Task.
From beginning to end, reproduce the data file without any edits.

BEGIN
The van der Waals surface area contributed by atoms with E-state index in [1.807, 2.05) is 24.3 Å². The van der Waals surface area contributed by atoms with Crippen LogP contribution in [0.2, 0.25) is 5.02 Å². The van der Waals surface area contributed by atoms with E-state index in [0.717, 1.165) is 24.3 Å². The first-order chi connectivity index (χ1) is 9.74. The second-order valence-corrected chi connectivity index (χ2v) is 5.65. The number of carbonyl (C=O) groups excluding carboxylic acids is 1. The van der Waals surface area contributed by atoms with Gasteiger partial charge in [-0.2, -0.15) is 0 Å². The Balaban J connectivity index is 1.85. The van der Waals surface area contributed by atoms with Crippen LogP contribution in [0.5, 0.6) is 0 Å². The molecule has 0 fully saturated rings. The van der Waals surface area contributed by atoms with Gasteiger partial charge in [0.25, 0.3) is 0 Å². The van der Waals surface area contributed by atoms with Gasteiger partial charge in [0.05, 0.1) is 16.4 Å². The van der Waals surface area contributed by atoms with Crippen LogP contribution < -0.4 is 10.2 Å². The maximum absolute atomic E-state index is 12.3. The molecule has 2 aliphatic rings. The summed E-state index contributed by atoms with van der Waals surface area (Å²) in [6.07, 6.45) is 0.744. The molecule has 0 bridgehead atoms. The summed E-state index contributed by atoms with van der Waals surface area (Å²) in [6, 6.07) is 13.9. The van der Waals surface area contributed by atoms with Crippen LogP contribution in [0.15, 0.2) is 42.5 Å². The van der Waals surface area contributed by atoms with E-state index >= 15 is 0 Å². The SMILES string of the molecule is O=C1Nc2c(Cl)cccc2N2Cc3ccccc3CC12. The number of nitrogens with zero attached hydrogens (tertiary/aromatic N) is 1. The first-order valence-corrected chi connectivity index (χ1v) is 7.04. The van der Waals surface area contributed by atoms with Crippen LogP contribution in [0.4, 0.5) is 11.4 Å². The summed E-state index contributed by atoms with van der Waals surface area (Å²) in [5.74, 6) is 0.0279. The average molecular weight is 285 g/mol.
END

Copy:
The van der Waals surface area contributed by atoms with E-state index in [1.807, 2.05) is 24.3 Å². The van der Waals surface area contributed by atoms with Crippen LogP contribution in [0.2, 0.25) is 5.02 Å². The van der Waals surface area contributed by atoms with E-state index in [0.717, 1.165) is 24.3 Å². The first-order chi connectivity index (χ1) is 9.74. The second-order valence-corrected chi connectivity index (χ2v) is 5.65. The number of carbonyl (C=O) groups excluding carboxylic acids is 1. The van der Waals surface area contributed by atoms with Gasteiger partial charge in [-0.2, -0.15) is 0 Å². The Balaban J connectivity index is 1.85. The van der Waals surface area contributed by atoms with Crippen LogP contribution in [0.5, 0.6) is 0 Å². The molecule has 0 fully saturated rings. The van der Waals surface area contributed by atoms with Gasteiger partial charge in [0.25, 0.3) is 0 Å². The van der Waals surface area contributed by atoms with Gasteiger partial charge in [0.05, 0.1) is 16.4 Å². The van der Waals surface area contributed by atoms with Crippen LogP contribution < -0.4 is 10.2 Å². The maximum absolute atomic E-state index is 12.3. The molecule has 2 aliphatic rings. The summed E-state index contributed by atoms with van der Waals surface area (Å²) in [6.07, 6.45) is 0.744. The molecule has 0 bridgehead atoms. The summed E-state index contributed by atoms with van der Waals surface area (Å²) in [6, 6.07) is 13.9. The van der Waals surface area contributed by atoms with Crippen LogP contribution in [0.15, 0.2) is 42.5 Å². The van der Waals surface area contributed by atoms with E-state index >= 15 is 0 Å². The SMILES string of the molecule is O=C1Nc2c(Cl)cccc2N2Cc3ccccc3CC12. The number of nitrogens with zero attached hydrogens (tertiary/aromatic N) is 1. The first-order valence-corrected chi connectivity index (χ1v) is 7.04. The van der Waals surface area contributed by atoms with Crippen LogP contribution in [0.4, 0.5) is 11.4 Å². The summed E-state index contributed by atoms with van der Waals surface area (Å²) in [5.74, 6) is 0.0279. The average molecular weight is 285 g/mol.